Down sides are first, the seat. The bottom is ok but the back is bad and uncomfortable. It needs some redesign but I can modify that myself. My wifes Hurricane Santee (a direct competitor) has a much better seat. Also not really liking the carry handles. They are an interesting gizmo but serve no improved purpose that I can see. They snap out of your hand sometimes and are not strong enough to use as a rope tie point. Also after only about 5 trips my front compartment is leaking. So the lid ring has a leak where it mounts to the hull or the handle screws are leaking. Come on guys, quality control here.
So, love the hull shape and don't regret my purchase at all but they would have had a 10 rating if it weren't for the weird handles, cheap seat and leak.
This kayak is a dream to paddle, excellent tracking and stability, it cuts through the water like butter, and at 41 lbs. is so lightweight to carry and to load. The cockpit is roomy (I don't travel light, love my gear), and the padded foam seat and back very comfy. I paddled for about 5 hrs with only one walk around stop and could still walk at my takeout with minimal back/ rear fatigue. The Red Pearl deck finish and white hull are beautiful, and tough -
I inadvertently tested the strength of the hull by paddling up onto a submerged piece of giant old concrete pipe, with such force that after working the boat off, I immediately headed to shore with tears, to see what surely would be a hole somewhere in the hull. To my amazement it was only barely scraped, and the Carbonite ABS had lived up to as advertised!!
Love love love this kayak !!
The Skylark is very much a recreational boat - stubborn stability, gaping cockpit and just enough cargo space for a lunch and a change of clothes.
However, one look at the hull will tell you this is not your average milk jug. The sharp bow and deep V made short work of the light chop we tackled on our third outing this year. And the Skylark has no business having as much glide as it does.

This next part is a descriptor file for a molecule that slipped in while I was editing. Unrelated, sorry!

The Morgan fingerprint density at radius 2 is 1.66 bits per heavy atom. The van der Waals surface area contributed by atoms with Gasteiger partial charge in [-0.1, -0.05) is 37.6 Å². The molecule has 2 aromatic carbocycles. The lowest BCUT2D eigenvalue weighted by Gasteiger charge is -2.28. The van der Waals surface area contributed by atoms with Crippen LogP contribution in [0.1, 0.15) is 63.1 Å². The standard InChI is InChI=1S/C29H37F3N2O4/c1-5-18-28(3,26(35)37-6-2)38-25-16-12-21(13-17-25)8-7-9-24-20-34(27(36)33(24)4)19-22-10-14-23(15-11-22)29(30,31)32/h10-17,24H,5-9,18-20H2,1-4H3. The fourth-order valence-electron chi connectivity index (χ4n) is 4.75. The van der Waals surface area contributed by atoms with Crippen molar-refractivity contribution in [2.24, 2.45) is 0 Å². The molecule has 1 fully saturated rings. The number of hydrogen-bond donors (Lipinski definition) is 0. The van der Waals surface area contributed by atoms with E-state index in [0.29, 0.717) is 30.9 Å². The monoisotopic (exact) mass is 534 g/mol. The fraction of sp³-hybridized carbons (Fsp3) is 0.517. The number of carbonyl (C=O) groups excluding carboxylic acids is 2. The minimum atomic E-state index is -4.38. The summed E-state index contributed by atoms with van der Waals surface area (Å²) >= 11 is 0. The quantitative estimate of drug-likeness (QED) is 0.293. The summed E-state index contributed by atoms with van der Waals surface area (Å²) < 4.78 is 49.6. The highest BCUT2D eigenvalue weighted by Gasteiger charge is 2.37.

Eddyline uses ABS plastic for its boats, rather than polyethylene. The result is a lighter, prettier craft that shows its wear and tear more than a poly boat. However, they take a beating better than glass boats.
The seat is terrible. No way around this. The models that went on sale in the last couple years have improved seats, but the old one murders your sciatic nerves. There are a few aftermarket fixes that I'm planning to try.
Otherwise, this boat lives up to the hype.
My only real complaint in my previous review [07-25-2013] was about the seat and for the 2014 Skylark Eddyline has made some modifications that, for me, are an improvement.
If you are looking for a small, nimble, light boat for day paddles, you owe it to yourself to give the Skylark a test-drive.
The cockpit is just a bit longer than many models which makes it easy enter and exit both on shore and in the water for a little swimming or snorkeling. It's wide enough to be stable yet trim enough to paddle efficiently. While only 12 feet in length, it tracks extremely well plus the hull design has a bit of chine which makes it very maneuverable on edge.
All in all, this is a great boat for a beginning paddler but one that will also enable them to practice more advanced skills when ready. And it's a great boat for intermediate to advanced paddlers looking for a little boat in which to relax. At 41 lbs it is easy to load, store, carry, and launch.
I got my Skylark without thigh braces so I could enter and exit more easily on the water, but I have no trouble jamming my knees & thighs up under the nicely padded hull in front of the seat for carving turns.
Based solely on performance and on providing a nicely designed boat for the day paddler who wants a lot more than a floating barge, I would give this boat a 10. However, I have to mark it down because the seat is fixed and therefore is not adjustable (or replaceable) and many will find the hard plastic seat uncomfortable for more than an hour of paddling. While you can always add a little bit of cushioning to the seat, the fact that you cannot adjust the seat bottom at all for trim is disappointing and should be considered before purchase. I also sliced my thumb open the first time I picked it up to carry on my shoulder due to a sharp edge on the cockpit coaming that should have been smoothed out before shipping. The Sandpiper is a great boat that bridges the gap between "recreational" and "touring" classifications, but a little more attention to finish and an adjustable seat are needed to get a 10.
Demo this one and prepare to buy it. I'm 6'0 200 and it fits me like a glove. One of my complaints with the Tempest was that the cockpit was too small. I couldn't get in and out of that sucker! No worries with the Skylark!
However I do want to do some real sea kayaking expeditions in the southern gulf islands, and was advised that this boat should not be taken there as it will be too difficult to control in big seas, and to do self rescue in. I'm definitely eyeing one of the skylarks bigger siblings for next year. But I think I'll keep it because it is just too much fun.